Ahead of Russia vs Saudi Arabia, we rank the World Cup’s bets opening matches from bottom to top. We’ve excluded the World Cups where there were numerous opening matches played simultaneously (in 1934 for instance there were eight).
15. Mexico 1970 — Mexico 0-0 Soviet Union
An underwhelming start as the Soviet Union’s abrasive approach saw them pick up four yellow cards to successfully break up the game and kept the hosts at bay.
Not only was this a drab opening to the World Cup but there was a full day’s rest afterwards for everyone to wait around frustratingly for another match.
14. England 1966 — England 0 Uruguay 0
A tournament that ended in ecstasy for the host nation began with England playing out a turgid 0-0 draw with Uruguay.
In fact the Wembley supporters were so angered by Uruguay’s spoiling tactics that the final whistle was met with whistles and jeers.
A very disappointing start to a tournament that ended with probably the most entertaining final in the competition’s history. Just goes to show the folly of making rash judgments based on very little evidence — something that would never happen nowadays of course.
13. Argentina 1978 — Germany 0-0 Poland
Bizarrely, this was the fourth straight World Cup in which the opening game finished goalless. Germany were the reigning champions, but this was a tricky opening match against a team that ended up winning the group.
In a game of few chances, Poland very nearly snatched the win in the second half when Adam Nawalka just failed to touch home KazimierzDeyna’s clever free-kick.
12. Germany 1974 — Brazil 0-0 Yugoslavia
No goals but plenty of incident, as Brazil dominated the first half but Yugoslavia came back in the second. Jairzinho should have put Brazil in front after a sumptuous Brazilian free-kick routine, before BrankoOblak headed onto the post for Yugoslavia late on.
11. USA 1994 — Germany 1 Bolivia 0
A match played in sweltering conditions in Chicago slowed to a pedestrian pace for long periods, and included an impromptu drinks break for both teams in the second half.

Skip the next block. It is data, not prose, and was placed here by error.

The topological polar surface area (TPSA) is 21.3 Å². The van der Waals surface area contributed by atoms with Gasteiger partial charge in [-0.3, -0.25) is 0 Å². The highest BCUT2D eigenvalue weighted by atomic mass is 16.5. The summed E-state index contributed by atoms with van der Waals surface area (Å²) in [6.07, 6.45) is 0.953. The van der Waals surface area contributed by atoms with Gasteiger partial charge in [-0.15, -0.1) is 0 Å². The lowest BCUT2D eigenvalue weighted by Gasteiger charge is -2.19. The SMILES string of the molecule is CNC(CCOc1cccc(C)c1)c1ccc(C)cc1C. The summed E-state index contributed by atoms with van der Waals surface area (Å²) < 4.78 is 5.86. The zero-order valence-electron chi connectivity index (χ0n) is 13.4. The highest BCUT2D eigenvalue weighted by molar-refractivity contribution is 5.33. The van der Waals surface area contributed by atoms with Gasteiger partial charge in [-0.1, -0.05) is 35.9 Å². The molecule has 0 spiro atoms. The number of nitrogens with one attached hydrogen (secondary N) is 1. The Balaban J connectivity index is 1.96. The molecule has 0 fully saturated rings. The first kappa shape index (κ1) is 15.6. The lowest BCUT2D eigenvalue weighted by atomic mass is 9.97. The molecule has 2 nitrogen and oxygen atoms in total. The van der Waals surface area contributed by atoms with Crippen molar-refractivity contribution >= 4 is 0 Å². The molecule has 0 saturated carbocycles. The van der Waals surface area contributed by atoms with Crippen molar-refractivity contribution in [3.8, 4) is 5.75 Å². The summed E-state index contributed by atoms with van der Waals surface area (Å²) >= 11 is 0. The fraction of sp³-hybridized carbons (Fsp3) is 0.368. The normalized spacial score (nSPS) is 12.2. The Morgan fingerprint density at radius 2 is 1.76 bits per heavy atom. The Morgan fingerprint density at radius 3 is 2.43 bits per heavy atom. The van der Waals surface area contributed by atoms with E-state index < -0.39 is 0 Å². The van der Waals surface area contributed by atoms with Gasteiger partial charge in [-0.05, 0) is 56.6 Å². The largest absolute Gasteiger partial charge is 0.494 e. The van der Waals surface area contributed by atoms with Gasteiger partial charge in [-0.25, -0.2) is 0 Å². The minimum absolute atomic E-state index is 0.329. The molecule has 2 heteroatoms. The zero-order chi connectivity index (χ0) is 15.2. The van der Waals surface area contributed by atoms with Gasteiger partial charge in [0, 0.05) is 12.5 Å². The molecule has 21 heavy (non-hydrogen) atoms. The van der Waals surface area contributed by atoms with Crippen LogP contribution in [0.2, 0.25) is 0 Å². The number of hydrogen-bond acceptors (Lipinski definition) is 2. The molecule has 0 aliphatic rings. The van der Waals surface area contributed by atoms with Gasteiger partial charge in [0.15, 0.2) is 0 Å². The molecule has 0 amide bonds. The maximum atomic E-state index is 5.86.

Jurgen Klinsmann’s second-half goal decided the match despite suspicions that Thomas Hassler was offside in the build-up.
Bolivian striker Marco ‘El Diablo’ Etcheverry then livened up proceedings by getting sent off for kicking Germany captain Lothar Matthaus just four minutes after coming on as a substitute.
10. Spain 1982 — Argentina 0-1 Belgium
The holders were humbled in Barcelona as they were beaten by the highly-rated Belgians.
The match was supposed to be a chance for Barcelona’s new signing Diego Maradona to enchant the Nou Camp, but instead things fell flat for ‘El Diego’ and his team-mates.
Erwin Vandenbergh’s cooly taken goal in the second half ensured the defending champions would get off to the worst possible start.
9. South Africa 2010 — South Africa 1 Mexico 1
A decent game lit up by a truly spectacular goal that briefly allowed South African fans to dream that they could achieve something special at the first African World Cup.
With the incessant din of Vuvuzelas ringing in his ears, Siphiwe Tshabalala raced clear of the Mexican defenders and hammered an unerring finish into the top corner to put the hosts in front.
Mexico ended up equalising and South Africa ultimately failed to make it out of the group stages. But at least they had one golden World Cup moment to remember.
8. Mexico 1986 — Bulgaria 1 Italy 1
Italy and Bulgaria kicked off the 1986 World Cup with a game played right in the middle of the day, which wasn’t ideal for acclimatising to the brutal heat and humidity.
The defending champions Italy thought they had done enough to win when Alessandro Altobelli put them ahead in the first half, but they ultimately thew the lead away because as Barry Davies would later remark «they will not learn».
After sitting deep and defending what they had in the first half, Nasko Sirakov’s header from barely inside the penalty area pegged them back with four minutes left.
Curiously, this was the only World Cup opening match between 1966 and 1994 inclusive in which both sides scored.
7. France 1938 — Switzerland 1 Germany 1 (aet)
The first World Cup to start with just a single game, and although not a thriller, it wins plenty of novelty points for a. being a knockout match; b. going to extra time; c. going to a replay.